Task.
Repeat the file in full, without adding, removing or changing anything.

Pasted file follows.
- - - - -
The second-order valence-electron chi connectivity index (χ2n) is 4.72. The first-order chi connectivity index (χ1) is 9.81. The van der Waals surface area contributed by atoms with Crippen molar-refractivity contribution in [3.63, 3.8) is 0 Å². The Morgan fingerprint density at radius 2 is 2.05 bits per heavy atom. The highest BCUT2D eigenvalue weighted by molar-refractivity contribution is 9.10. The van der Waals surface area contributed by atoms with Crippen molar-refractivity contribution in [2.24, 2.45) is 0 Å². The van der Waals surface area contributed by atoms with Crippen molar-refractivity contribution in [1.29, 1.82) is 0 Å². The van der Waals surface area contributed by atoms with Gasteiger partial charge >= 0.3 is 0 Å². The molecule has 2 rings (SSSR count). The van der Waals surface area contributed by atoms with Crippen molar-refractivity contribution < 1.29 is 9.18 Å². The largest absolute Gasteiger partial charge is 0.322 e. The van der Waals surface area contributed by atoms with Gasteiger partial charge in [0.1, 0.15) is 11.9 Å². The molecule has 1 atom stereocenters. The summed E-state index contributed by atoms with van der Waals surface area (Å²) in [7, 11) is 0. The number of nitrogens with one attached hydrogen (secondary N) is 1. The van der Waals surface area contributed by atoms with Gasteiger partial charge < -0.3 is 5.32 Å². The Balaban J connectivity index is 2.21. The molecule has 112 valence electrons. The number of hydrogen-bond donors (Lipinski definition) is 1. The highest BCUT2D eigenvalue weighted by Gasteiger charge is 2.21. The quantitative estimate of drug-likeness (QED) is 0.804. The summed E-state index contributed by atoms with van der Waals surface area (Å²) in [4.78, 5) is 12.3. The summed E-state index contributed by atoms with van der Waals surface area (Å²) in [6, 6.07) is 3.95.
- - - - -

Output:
The second-order valence-electron chi connectivity index (χ2n) is 4.72. The first-order chi connectivity index (χ1) is 9.81. The van der Waals surface area contributed by atoms with Crippen molar-refractivity contribution in [3.63, 3.8) is 0 Å². The Morgan fingerprint density at radius 2 is 2.05 bits per heavy atom. The highest BCUT2D eigenvalue weighted by molar-refractivity contribution is 9.10. The van der Waals surface area contributed by atoms with Crippen molar-refractivity contribution in [2.24, 2.45) is 0 Å². The van der Waals surface area contributed by atoms with Crippen molar-refractivity contribution in [1.29, 1.82) is 0 Å². The van der Waals surface area contributed by atoms with Gasteiger partial charge >= 0.3 is 0 Å². The molecule has 2 rings (SSSR count). The van der Waals surface area contributed by atoms with Crippen molar-refractivity contribution < 1.29 is 9.18 Å². The largest absolute Gasteiger partial charge is 0.322 e. The van der Waals surface area contributed by atoms with Gasteiger partial charge in [0.1, 0.15) is 11.9 Å². The molecule has 1 atom stereocenters. The summed E-state index contributed by atoms with van der Waals surface area (Å²) in [7, 11) is 0. The number of nitrogens with one attached hydrogen (secondary N) is 1. The van der Waals surface area contributed by atoms with Gasteiger partial charge < -0.3 is 5.32 Å². The Balaban J connectivity index is 2.21. The molecule has 112 valence electrons. The number of hydrogen-bond donors (Lipinski definition) is 1. The highest BCUT2D eigenvalue weighted by Gasteiger charge is 2.21. The quantitative estimate of drug-likeness (QED) is 0.804. The summed E-state index contributed by atoms with van der Waals surface area (Å²) in [4.78, 5) is 12.3. The summed E-state index contributed by atoms with van der Waals surface area (Å²) in [6, 6.07) is 3.95.